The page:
A trip on the Belmond Andean Explorer cuts a path through Peruvian landscapes. PHOTO BY RICHARD JAMES TAYLOR
Belmond raises the bar on South American train travel
he new Belmond Andean Explorer sleeper train isn’t just a hotel on wheels — or rails, to be specific. It’s an intrepid conveyor, pioneering new routes. Witness one bright morning in Juliaca, a bustling city of about 200,000 people midway between Peru’s colonial capitals of Arequipa and Cusco. Here in the altiplano, or high plains, the outdoor market has spilled from track-side stalls to displays — of fat lemons, bags of coca leaves, charred guinea pigs, tight knobs of garlic, children’s primers, and rusted bicycle parts — bivouacked atop the tracks, all of which the train clears by inches on a slow roll through town as vendors go scampering. The passage puts me and other passengers within a conductor’s arm’s length of the goods.
Carrying 48 guests between the two colonial capitals, South America’s first luxury sleep train covers roughly 300 miles on two-night itineraries with sightseeing stops at Andes viewpoints, Inca ruins, and Lake Titicaca, the world’s highest navigable lake. A shorter, one-night journey travels between Cusco and Puno.
For all its color, Juliaca offers few lodgings above backpacker standards, and travel in the surrounding altiplano largely depends on long-distance buses. The train, with 24 cabins, two dining cars, a lounge, and an outdoor observation deck, fills a luxury-hotel void in the high plains and elevates transit options across the sweeping plateau, where Andean farmers in traditional dress herd sheep and thresh wheat by hand.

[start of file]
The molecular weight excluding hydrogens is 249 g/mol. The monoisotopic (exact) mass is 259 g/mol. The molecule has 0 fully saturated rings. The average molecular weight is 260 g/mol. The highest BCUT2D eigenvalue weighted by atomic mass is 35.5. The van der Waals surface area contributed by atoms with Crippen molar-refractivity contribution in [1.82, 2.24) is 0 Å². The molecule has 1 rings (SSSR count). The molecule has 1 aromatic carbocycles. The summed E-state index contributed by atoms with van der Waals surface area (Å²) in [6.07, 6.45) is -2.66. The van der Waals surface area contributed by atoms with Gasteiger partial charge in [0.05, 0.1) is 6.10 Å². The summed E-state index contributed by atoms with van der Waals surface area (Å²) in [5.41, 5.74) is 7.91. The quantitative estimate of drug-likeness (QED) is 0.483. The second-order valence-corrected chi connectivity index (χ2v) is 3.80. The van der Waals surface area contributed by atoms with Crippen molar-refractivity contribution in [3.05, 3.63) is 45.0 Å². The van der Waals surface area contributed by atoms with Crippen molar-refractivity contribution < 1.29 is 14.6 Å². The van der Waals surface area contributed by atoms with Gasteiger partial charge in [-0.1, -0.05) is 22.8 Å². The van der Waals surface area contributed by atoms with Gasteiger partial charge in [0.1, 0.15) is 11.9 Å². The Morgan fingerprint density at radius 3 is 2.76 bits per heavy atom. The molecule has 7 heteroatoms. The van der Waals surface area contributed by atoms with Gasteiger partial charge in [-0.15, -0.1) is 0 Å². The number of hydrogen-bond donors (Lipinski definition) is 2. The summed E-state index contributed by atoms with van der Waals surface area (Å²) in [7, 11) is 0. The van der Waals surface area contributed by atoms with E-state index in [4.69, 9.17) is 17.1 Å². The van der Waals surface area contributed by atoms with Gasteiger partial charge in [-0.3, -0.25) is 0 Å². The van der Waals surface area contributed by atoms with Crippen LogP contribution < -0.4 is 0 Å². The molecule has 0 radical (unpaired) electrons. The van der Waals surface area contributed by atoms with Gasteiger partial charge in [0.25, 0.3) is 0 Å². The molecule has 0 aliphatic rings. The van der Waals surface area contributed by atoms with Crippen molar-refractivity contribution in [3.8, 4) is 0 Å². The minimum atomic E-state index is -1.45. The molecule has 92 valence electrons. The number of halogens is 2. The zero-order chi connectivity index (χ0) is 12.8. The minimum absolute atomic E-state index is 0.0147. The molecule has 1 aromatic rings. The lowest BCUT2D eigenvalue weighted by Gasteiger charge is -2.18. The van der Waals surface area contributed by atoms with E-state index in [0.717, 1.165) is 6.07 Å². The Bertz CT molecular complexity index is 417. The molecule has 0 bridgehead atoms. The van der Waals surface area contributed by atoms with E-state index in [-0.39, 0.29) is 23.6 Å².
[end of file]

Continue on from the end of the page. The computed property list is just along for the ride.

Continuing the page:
“I have a hotel in Puno, Cusco, and Arequipa,” laughs Javier Carlavilla, the train’s amiable general manager, naming the route’s principal cities. “But it’s more than transportation. It’s a tour too.”
Formerly known as Orient Express, Belmond has a long history of operating luxury sleeper trains in Europe. Launched in May, the South American train extends the company’s network in Peru — where it runs several luxury hotels, as well as trains to Machu Picchu — and expands the popular Lima-Cusco-Machu Picchu tourism circuit to include the altiplano.
On a recent two-night run from Arequipa to Cusco, I join my fellow passengers — Americans, Australians, Brazilians, and Japanese — for a leisurely 9 p.m. dinner of alpaca tortellini and Chilean wines as the train slips into the inky night. After arroz con leche (rice pudding), I wrap myself in a baby alpaca blanket generously supplied in the caboose lounge and step out onto the open-air deck to watch the landscape spool under the full moon, illuminating shallow rivers, snow-draped peaks, and one smoking volcano.
The next morning, our onboard guide for the journey, Americo Romainville, explains, “The altiplano is a chance to see traditional mountain life and how geography shaped those traditions,” as he points out black potatoes dehydrating for winter storage and locals loading sheaves of hay on llamas, which withstand the altitude better than horses.
Reaching Puno, on the shore of Lake Titicaca, we disembark harbor-side to board a boat for the floating islands of Uros. Made of lakebed turf and spongy reeds, the community of habitable rafts predates the Spanish conquest. A second stop, on the more distant island of Taquile, introduces indigenous Quechua weavers, men who skillfully knit hats that indicate their marital status. But for the island’s ancient agricultural terraces, the panorama of aqua shallows, blond beaches, and distant mountains resembles, on this cloudless day, the Mediterranean.